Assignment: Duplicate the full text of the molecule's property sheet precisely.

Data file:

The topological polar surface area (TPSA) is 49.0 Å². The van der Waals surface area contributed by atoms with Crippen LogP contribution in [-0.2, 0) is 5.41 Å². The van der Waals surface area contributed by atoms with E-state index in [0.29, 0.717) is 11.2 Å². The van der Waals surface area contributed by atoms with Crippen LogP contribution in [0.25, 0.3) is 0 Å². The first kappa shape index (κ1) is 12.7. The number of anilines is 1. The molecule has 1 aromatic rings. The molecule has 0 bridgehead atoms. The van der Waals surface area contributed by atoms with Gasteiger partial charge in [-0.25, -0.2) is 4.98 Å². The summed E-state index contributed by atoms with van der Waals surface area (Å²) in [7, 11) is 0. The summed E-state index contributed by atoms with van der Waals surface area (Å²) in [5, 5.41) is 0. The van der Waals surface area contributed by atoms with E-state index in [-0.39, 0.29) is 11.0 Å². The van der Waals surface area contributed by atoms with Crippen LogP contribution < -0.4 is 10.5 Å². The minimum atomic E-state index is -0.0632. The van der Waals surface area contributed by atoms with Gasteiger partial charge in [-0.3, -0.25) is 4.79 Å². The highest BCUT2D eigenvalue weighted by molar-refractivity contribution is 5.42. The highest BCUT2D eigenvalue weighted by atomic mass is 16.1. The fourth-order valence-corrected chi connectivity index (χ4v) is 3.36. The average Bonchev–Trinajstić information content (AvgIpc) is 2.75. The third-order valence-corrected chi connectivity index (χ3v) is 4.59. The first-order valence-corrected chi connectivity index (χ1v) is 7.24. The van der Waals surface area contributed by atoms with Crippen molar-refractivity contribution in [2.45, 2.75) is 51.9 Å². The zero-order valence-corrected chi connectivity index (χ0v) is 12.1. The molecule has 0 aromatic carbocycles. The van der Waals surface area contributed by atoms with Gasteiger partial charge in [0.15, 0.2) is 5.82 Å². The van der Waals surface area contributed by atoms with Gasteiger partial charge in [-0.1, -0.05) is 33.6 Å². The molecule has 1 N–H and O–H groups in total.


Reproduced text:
The topological polar surface area (TPSA) is 49.0 Å². The van der Waals surface area contributed by atoms with Crippen LogP contribution in [-0.2, 0) is 5.41 Å². The van der Waals surface area contributed by atoms with E-state index in [0.29, 0.717) is 11.2 Å². The van der Waals surface area contributed by atoms with Crippen LogP contribution in [0.25, 0.3) is 0 Å². The first kappa shape index (κ1) is 12.7. The number of anilines is 1. The molecule has 1 aromatic rings. The molecule has 0 bridgehead atoms. The van der Waals surface area contributed by atoms with Gasteiger partial charge in [-0.25, -0.2) is 4.98 Å². The summed E-state index contributed by atoms with van der Waals surface area (Å²) in [7, 11) is 0. The summed E-state index contributed by atoms with van der Waals surface area (Å²) in [5, 5.41) is 0. The van der Waals surface area contributed by atoms with E-state index in [-0.39, 0.29) is 11.0 Å². The van der Waals surface area contributed by atoms with Crippen LogP contribution < -0.4 is 10.5 Å². The minimum atomic E-state index is -0.0632. The van der Waals surface area contributed by atoms with Gasteiger partial charge in [-0.3, -0.25) is 4.79 Å². The highest BCUT2D eigenvalue weighted by molar-refractivity contribution is 5.42. The highest BCUT2D eigenvalue weighted by atomic mass is 16.1. The fourth-order valence-corrected chi connectivity index (χ4v) is 3.36. The average Bonchev–Trinajstić information content (AvgIpc) is 2.75. The third-order valence-corrected chi connectivity index (χ3v) is 4.59. The first-order valence-corrected chi connectivity index (χ1v) is 7.24. The van der Waals surface area contributed by atoms with Crippen molar-refractivity contribution in [2.45, 2.75) is 51.9 Å². The zero-order valence-corrected chi connectivity index (χ0v) is 12.1. The molecule has 0 aromatic carbocycles. The van der Waals surface area contributed by atoms with Gasteiger partial charge in [0.15, 0.2) is 5.82 Å². The van der Waals surface area contributed by atoms with Gasteiger partial charge in [-0.1, -0.05) is 33.6 Å². The molecule has 1 N–H and O–H groups in total.